Shale gas makes it easy to be green.
Michael T. Burr, Editor-in-Chief
In terms of the political calculus, GHG regulation faces an uncertain future, at least into 2013. And as a flood of cheap gas erodes the perception of an impending environmental crisis, politicians will have less incentive to impose carbon constraints. Does shale gas signal the end of the road for greenhouse gas regulation?
Growing gas storage depends on fair regulatory treatment.
FERC’s final rule authorizing new natural gas storage facilities seems to presume market power for pipelines and new storage. FERC should consider changing that presumption to more accurately reflect Congress’s intent in EPAct 2005.
Natural gas as a near-term CO2 mitigation strategy.
Will CO2 reductions and investments in non-emitting resources lead to rising costs and economic malaise? Not if America ramps up natural gas generation and turns down coal generation to achieve CO2 reductions of 14 to 20 percent.
Why America’s bridge fuel faces a road block.
In 2009, unconventional shale gas emerged as the dominant driver in North American natural gas markets. Rapid increases in shale gas production and shale-driven upward revisions to the U.S. natural gas resource base have reversed the outlook for the U.S. natural gas supply. In contrast, the economic recession and growing uncertainties around the role of natural gas in power generation have clouded the outlook for natural gas demand. Natural gas has been called the “bridge fuel” for its potential to support the transition to a low carbon U.S. economy.
Valuing risk reduction for renewables and DSM.
Gary Dorris and Mark Germer
Resource planners are faced with complex choices for developing cost-effective and robust energy supply portfolios. These choices are complicated by uncertainties inherent in future fuel and emissions costs. In the summer of 2008, retail energy providers with supply primarily from wind generation had a substantial cost advantage over gas-fired generation. In the summer of 2009, though, gas prices plummeted in the wake of the recession. Reversing the previous trend, this shift causes wind generation to appear more costly relative to gas-fired generation.
Will unconventional gas assure plentiful supplies?
At the moment, the United States is experiencing a glut of natural gas with record underground gas storage inventories and prices around $4/MMBtu, which serves to underscore the new thinking about U.S. natural gas supply—i.e., future gas supplies might be less constrained than earlier studies suggested they would. Given the speed with which the expectations for U.S. natural gas have changed, it’s reasonable to ask how solid is this new thinking about U.S. natural gas supply and what should the role of natural gas be in meeting our long-term energy needs in a carbon-constrained economy?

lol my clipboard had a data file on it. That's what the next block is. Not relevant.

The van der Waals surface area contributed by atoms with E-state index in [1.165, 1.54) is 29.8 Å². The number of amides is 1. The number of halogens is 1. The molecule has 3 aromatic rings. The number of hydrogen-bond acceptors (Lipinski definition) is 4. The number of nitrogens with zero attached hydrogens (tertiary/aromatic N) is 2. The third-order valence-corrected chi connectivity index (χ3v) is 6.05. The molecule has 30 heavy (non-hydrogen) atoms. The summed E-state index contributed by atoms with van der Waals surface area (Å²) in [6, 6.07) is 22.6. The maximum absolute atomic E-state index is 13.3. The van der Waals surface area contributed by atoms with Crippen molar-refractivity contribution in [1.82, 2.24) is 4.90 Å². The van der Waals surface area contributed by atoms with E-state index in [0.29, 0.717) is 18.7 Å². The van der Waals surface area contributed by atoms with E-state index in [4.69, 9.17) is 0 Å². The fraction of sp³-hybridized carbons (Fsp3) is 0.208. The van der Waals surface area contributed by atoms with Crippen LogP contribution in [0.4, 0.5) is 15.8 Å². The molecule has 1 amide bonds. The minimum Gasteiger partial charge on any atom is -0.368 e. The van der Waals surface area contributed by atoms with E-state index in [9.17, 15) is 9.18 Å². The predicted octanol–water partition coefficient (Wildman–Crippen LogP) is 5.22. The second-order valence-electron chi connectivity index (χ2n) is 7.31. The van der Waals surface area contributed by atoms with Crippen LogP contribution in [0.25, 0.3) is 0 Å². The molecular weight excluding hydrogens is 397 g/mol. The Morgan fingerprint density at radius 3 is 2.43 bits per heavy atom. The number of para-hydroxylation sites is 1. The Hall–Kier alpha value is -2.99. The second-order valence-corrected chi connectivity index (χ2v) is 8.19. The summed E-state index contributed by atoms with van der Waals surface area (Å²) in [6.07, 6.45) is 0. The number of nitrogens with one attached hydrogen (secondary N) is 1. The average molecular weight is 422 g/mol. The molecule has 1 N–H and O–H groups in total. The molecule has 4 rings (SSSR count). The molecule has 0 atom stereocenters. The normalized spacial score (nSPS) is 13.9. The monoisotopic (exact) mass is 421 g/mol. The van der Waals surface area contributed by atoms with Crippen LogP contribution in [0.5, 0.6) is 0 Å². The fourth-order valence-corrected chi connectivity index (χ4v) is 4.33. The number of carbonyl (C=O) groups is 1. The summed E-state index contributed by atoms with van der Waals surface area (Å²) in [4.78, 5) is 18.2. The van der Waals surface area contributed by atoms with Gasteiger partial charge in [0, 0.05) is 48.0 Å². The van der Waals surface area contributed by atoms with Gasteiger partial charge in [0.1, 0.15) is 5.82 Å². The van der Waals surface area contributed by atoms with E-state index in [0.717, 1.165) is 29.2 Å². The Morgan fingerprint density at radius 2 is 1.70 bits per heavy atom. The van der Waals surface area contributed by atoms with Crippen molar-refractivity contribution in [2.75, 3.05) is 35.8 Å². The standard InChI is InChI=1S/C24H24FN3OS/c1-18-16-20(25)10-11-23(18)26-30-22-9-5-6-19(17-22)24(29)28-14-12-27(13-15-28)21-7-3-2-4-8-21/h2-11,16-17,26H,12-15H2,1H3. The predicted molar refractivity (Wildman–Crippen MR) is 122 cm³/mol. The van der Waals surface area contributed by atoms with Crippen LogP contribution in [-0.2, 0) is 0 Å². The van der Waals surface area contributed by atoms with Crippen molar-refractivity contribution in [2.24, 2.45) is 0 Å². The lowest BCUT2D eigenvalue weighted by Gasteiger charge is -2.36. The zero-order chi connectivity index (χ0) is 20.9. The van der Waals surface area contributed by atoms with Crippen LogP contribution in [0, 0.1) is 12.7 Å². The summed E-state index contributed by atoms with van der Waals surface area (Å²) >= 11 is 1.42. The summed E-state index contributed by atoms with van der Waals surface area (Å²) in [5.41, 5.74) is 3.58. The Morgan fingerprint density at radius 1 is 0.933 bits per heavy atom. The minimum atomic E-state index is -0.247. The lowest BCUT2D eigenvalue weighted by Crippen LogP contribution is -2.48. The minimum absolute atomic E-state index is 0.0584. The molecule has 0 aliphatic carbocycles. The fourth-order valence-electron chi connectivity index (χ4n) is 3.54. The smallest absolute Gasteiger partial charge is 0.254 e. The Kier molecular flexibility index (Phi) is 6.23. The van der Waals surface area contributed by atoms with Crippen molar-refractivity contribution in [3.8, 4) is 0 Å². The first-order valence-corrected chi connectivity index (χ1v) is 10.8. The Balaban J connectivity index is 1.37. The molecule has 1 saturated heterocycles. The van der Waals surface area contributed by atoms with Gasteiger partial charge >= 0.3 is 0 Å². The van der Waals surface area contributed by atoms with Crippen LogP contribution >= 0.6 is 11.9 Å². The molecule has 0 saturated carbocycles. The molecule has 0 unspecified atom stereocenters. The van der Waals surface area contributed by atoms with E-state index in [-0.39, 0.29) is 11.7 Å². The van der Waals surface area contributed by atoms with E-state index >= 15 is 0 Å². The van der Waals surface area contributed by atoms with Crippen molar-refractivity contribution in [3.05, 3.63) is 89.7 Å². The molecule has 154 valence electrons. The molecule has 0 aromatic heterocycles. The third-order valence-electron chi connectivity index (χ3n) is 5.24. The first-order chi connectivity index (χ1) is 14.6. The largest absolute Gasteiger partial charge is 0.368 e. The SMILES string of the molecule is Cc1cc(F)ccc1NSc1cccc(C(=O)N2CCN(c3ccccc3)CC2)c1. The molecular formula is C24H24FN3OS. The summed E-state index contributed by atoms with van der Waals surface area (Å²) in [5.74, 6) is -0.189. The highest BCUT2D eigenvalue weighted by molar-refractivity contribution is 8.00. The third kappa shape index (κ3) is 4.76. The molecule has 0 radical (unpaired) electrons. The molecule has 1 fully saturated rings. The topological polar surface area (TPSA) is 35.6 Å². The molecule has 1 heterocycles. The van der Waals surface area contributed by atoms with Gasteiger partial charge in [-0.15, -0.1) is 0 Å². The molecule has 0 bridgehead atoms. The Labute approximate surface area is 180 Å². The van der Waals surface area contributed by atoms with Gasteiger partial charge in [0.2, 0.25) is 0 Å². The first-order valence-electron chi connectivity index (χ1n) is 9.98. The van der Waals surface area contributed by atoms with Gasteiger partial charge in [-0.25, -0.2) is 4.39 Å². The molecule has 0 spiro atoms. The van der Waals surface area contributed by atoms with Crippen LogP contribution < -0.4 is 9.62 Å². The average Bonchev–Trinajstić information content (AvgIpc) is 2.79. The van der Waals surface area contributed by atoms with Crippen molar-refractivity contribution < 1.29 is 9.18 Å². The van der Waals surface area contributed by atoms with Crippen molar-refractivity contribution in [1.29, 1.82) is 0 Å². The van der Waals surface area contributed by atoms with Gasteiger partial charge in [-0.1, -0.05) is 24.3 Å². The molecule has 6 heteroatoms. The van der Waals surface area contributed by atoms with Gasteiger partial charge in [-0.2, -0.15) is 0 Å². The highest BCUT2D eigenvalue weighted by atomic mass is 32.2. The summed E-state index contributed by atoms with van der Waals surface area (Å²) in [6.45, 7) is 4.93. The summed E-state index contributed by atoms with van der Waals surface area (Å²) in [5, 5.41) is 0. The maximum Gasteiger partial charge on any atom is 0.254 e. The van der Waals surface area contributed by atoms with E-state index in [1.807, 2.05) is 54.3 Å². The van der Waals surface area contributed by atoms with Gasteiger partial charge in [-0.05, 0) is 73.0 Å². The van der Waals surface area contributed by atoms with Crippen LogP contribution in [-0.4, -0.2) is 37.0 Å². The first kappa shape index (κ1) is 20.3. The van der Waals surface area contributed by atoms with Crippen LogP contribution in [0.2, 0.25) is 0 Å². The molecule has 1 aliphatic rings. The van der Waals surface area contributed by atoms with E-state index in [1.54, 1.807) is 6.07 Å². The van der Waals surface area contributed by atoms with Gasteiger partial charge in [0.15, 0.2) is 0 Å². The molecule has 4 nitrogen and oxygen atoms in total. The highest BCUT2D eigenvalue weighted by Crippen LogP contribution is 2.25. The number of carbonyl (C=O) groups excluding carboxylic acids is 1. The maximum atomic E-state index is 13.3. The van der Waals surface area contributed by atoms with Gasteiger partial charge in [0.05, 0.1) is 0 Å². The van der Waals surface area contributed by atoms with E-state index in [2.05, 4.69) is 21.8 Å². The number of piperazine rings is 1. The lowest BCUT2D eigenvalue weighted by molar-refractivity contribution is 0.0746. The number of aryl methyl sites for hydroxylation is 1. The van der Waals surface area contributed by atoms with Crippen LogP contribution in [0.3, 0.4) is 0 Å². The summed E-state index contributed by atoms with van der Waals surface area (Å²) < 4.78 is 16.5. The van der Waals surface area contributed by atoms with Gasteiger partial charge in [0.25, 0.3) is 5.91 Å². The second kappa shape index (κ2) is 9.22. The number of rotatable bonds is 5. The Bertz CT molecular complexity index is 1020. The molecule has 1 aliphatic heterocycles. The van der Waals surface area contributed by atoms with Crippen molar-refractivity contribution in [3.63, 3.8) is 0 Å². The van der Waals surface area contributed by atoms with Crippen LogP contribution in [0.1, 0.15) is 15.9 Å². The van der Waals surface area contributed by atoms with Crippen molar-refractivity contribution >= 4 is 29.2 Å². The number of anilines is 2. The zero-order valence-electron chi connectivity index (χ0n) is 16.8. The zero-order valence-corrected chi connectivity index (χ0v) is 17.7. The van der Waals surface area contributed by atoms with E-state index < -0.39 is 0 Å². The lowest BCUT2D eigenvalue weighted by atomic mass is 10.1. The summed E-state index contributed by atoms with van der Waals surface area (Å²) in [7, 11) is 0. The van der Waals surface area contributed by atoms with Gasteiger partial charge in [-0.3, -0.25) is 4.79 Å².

Modeling variables improves daily estimates of gas demand.
At what daily temperature do customers turn on their furnaces? Or more realistically, given individual behavior, over what range of temperatures do they turn on their furnaces? To estimate the current base for its customers, Columbia Gas of Ohio used daily demand and temperature data for the three-year period from April 2005 through March 2008.
Unconventional sources brighten the U.S. supply outlook.
The future of natural gas supplies in the United States looks promising due to rising projections of recoverable resources, including unconventional production. A strong supply outlook bodes well for using natural gas as a low-emission transportation fuel.
Unconventional gas sources put a ceiling on future prices.
James C. Hendrickson and Dan Gabaldon
Unconventional gas and LNG are changing the outlook for future gas prices.
Utility turbines bridge the capacity gap.
Utilities are turning to natural gas as a bridge fuel, and to support non-dispatchable renewables.